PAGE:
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ATTENTION, SHOPPERS: KMART IS FIGHTING BACK
Hooksett, N. H., seems an unlikely setting for a clash ef titans. But as the site of the first Wal-Mart store in New England, this Manchester suburb dotted with discount stores and factory outlets has become just that.
A sign at the Kmart discount store half a mile down the road offers to match all of Wal-Mart's prices. But many shoppers crowding the Wal-Mart recently already seemed like loyalists, even though Kmart Corp. has dominated discount shopping in the Northeast for years. Harry and Anna Kraft, retirees from North Reading, Mass., live near a Kmart in Saugus, Mass., but they have made the 45-minute trek north to Wal-Mart three times. "We price things, and it's worth driving up here," says Anna Kraft. "We used to shop at Kmart, and we'd wait for hours in line. Sometimes we'd get so disgusted we'd leave the stuff and go."
GOOD NEWS. Joseph E. Antonini, Kmart's chief executive officer since 1987, doesn't know the Krafts, but he knows what they're talking about. "We haven't listened to our customers enough," he says. "They want quick checkouts, wider aisles."
What Joe Antonini wants is a turnaround of Kmart, the company he has worked for since 1963. And despite Wal-Mart's ominous move into his turf, Antonini is creating the first good news for the $32 billion retailer in some time. In one of the industry's most woeful years, Kmart's earnings for the first six months rose 9%, to $270.3 million, on sales of $16.2 billion. Sales in stores open more than a year were up 2.9% in August. Analyst David Gilson of IDS Financial Services, a big Kmart investor, figures same-store sales will increase 4.5% for the year. Kmart's stock has risen 83%, to 42, from a low of 23 in 1990, although it's still no higher than it was four years ago.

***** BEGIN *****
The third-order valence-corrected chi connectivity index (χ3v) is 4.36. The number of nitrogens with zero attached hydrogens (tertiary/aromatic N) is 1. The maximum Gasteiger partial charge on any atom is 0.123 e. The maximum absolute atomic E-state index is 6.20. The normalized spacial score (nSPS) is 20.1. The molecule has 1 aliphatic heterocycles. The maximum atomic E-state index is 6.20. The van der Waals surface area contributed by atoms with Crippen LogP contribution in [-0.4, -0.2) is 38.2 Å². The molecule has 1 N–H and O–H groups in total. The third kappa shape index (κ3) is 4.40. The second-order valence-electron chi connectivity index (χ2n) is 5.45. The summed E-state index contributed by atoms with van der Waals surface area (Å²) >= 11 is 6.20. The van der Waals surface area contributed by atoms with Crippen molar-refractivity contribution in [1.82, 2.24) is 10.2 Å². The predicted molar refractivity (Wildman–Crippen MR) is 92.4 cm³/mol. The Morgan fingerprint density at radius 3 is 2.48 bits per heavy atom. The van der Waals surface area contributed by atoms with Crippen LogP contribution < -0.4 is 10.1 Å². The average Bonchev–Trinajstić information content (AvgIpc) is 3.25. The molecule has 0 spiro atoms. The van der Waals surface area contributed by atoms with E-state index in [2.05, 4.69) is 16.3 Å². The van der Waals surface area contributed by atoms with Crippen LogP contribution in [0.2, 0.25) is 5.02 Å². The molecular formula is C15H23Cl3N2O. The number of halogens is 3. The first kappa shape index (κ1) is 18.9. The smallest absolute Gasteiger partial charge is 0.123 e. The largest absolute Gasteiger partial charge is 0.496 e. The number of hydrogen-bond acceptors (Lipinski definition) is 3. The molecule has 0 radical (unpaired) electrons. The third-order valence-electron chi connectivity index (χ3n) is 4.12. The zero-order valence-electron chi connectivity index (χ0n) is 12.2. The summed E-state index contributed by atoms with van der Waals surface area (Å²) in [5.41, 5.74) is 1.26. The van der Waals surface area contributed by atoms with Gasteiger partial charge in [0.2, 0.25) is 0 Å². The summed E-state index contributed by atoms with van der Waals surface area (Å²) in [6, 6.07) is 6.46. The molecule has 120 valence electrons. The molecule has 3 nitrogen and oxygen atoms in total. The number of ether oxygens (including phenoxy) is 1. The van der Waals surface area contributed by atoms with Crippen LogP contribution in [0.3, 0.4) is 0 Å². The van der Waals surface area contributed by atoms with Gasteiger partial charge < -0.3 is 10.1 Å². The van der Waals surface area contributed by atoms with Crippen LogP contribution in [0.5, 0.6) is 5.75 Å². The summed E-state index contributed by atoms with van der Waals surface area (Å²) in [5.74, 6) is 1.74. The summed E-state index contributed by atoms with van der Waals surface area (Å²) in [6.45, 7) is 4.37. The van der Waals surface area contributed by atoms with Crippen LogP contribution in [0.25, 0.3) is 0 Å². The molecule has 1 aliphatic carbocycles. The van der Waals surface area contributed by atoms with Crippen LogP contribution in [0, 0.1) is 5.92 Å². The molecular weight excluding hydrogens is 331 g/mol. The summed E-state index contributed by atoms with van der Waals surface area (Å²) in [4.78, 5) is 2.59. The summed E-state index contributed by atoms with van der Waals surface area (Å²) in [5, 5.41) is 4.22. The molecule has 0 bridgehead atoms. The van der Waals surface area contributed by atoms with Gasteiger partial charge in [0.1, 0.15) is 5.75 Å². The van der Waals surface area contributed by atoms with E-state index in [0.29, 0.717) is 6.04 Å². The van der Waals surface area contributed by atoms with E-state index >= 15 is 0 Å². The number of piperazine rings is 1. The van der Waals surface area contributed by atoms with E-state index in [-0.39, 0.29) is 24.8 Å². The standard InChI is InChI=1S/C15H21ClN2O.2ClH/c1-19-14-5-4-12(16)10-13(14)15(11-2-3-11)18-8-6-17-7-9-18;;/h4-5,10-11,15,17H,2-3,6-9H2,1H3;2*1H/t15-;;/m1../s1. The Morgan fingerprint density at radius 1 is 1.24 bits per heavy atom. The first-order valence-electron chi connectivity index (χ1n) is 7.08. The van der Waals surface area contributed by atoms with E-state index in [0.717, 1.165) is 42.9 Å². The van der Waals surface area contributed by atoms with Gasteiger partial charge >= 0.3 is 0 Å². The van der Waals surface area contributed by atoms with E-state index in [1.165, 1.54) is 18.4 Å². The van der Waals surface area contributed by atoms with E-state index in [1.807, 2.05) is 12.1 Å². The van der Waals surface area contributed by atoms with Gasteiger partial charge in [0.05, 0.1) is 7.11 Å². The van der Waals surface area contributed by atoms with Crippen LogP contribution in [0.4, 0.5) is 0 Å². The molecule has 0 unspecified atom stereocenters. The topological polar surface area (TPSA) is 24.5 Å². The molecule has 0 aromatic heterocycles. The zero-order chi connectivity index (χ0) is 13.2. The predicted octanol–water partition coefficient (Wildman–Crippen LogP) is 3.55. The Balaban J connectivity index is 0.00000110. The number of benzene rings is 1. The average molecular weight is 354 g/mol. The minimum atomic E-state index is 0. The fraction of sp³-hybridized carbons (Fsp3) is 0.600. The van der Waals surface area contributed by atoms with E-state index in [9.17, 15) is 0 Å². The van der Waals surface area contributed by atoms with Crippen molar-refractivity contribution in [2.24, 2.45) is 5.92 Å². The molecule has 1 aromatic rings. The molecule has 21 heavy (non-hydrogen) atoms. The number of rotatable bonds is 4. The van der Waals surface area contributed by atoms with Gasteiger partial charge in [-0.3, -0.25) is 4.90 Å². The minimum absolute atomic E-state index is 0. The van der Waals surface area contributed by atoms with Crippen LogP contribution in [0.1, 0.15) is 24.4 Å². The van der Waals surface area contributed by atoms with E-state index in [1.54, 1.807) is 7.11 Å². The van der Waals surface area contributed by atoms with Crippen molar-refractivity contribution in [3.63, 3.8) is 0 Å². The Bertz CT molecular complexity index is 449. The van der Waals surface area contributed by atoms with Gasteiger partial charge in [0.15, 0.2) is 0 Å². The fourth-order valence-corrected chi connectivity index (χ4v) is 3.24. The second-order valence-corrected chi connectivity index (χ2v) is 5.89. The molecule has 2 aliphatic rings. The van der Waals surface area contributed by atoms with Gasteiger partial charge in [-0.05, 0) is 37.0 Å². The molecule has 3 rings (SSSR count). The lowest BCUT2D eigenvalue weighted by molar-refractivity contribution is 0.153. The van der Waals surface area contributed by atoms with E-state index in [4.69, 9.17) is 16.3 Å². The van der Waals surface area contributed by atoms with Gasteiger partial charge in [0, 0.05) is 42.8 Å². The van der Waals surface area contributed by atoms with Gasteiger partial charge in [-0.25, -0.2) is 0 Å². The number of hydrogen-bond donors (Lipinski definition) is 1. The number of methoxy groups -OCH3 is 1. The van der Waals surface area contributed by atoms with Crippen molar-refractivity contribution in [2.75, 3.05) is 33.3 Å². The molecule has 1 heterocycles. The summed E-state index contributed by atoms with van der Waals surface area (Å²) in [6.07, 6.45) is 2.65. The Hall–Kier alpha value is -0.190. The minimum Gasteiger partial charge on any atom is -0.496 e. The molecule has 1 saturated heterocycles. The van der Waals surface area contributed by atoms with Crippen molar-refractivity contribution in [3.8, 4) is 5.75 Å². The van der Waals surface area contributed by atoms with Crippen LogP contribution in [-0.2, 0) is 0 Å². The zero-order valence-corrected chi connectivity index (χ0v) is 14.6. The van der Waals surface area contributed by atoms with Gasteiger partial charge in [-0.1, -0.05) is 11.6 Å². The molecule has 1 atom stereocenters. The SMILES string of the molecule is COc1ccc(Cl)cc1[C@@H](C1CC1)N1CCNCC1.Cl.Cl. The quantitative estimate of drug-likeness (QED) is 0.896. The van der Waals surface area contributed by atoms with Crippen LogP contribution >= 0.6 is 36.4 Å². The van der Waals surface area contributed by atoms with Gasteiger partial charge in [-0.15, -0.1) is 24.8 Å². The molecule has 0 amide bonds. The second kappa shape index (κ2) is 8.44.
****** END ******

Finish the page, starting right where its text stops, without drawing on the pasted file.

At the core of Antonini's efforts is a $2.5 billion effortto modernize 2,200 Kmart stores. So far, he has overhauled 416 stores, including wider aisles, better lighting, clearer signs, and improved inventory control. Analyst Steven Kernkraut of Bear, Stearns & Co. figures the new stores are logging $40 to $50 more in sales per square foot than the unrenovated stores' rate of $160.
Just as important, Kmart shareholders credit Antonini's efforts with reviving their sagging faith in the retailer. "If Kmart hadn't done this new store concept, it would have been a few short years before they were out of the ball game," says Marion Dixon, senior portfolio manager at Delaware Management Co., which owns the largest Kmart stake, at 7.5 million shares. Dixon says of the unfixed stores: "You wouldn't bring your worst enemy there."
That's ironic, given that Kmart once dazzled investors in the late 1960s with stores that featured discount prices and spacious layouts for the times. But in the 1980s, Kmart's senior managers largely neglected the core discount stores and instead diverted cash flow into buying Waldenbooks, Pay Less Drug Stores, the Builders Square home repair chain, and PACE Membership Warehouse. Meanwhile, Wal-Mart, Dayton Hudson's Target group, and the independent Venture chain all built new stores and offered lower prices.